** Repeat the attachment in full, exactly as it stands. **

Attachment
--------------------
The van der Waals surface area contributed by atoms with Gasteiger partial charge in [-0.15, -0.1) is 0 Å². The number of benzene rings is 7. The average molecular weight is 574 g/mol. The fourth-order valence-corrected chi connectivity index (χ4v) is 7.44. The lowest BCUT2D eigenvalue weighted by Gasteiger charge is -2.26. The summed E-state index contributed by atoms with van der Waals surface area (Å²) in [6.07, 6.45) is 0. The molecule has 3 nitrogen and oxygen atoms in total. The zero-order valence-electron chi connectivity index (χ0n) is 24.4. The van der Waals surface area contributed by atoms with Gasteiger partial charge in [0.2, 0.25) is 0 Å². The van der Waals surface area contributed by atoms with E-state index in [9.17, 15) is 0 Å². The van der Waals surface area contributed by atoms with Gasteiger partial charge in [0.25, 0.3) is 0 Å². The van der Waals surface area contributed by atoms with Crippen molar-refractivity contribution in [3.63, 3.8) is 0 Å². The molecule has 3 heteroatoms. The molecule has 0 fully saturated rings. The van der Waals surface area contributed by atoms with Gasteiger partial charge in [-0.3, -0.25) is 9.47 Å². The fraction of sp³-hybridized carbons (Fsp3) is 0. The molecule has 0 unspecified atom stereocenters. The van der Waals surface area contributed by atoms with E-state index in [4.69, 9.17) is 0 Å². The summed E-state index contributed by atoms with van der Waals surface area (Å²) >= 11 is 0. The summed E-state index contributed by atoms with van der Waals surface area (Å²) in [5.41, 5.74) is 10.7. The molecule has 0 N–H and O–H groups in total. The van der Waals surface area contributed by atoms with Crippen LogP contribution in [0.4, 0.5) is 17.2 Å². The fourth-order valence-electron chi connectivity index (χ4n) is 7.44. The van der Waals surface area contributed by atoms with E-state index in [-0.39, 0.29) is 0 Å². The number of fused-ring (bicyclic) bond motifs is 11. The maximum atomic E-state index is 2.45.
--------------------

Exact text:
The van der Waals surface area contributed by atoms with Gasteiger partial charge in [-0.15, -0.1) is 0 Å². The number of benzene rings is 7. The average molecular weight is 574 g/mol. The fourth-order valence-corrected chi connectivity index (χ4v) is 7.44. The lowest BCUT2D eigenvalue weighted by Gasteiger charge is -2.26. The summed E-state index contributed by atoms with van der Waals surface area (Å²) in [6.07, 6.45) is 0. The molecule has 3 nitrogen and oxygen atoms in total. The zero-order valence-electron chi connectivity index (χ0n) is 24.4. The van der Waals surface area contributed by atoms with Gasteiger partial charge in [0.2, 0.25) is 0 Å². The van der Waals surface area contributed by atoms with E-state index in [9.17, 15) is 0 Å². The van der Waals surface area contributed by atoms with Gasteiger partial charge in [0.25, 0.3) is 0 Å². The van der Waals surface area contributed by atoms with Crippen molar-refractivity contribution in [3.63, 3.8) is 0 Å². The molecule has 3 heteroatoms. The molecule has 0 fully saturated rings. The van der Waals surface area contributed by atoms with Gasteiger partial charge in [-0.3, -0.25) is 9.47 Å². The fraction of sp³-hybridized carbons (Fsp3) is 0. The molecule has 0 unspecified atom stereocenters. The van der Waals surface area contributed by atoms with E-state index in [4.69, 9.17) is 0 Å². The summed E-state index contributed by atoms with van der Waals surface area (Å²) >= 11 is 0. The summed E-state index contributed by atoms with van der Waals surface area (Å²) in [5.41, 5.74) is 10.7. The molecule has 0 N–H and O–H groups in total. The van der Waals surface area contributed by atoms with Crippen LogP contribution in [0.4, 0.5) is 17.2 Å². The fourth-order valence-electron chi connectivity index (χ4n) is 7.44. The van der Waals surface area contributed by atoms with E-state index in [-0.39, 0.29) is 0 Å². The number of fused-ring (bicyclic) bond motifs is 11. The maximum atomic E-state index is 2.45.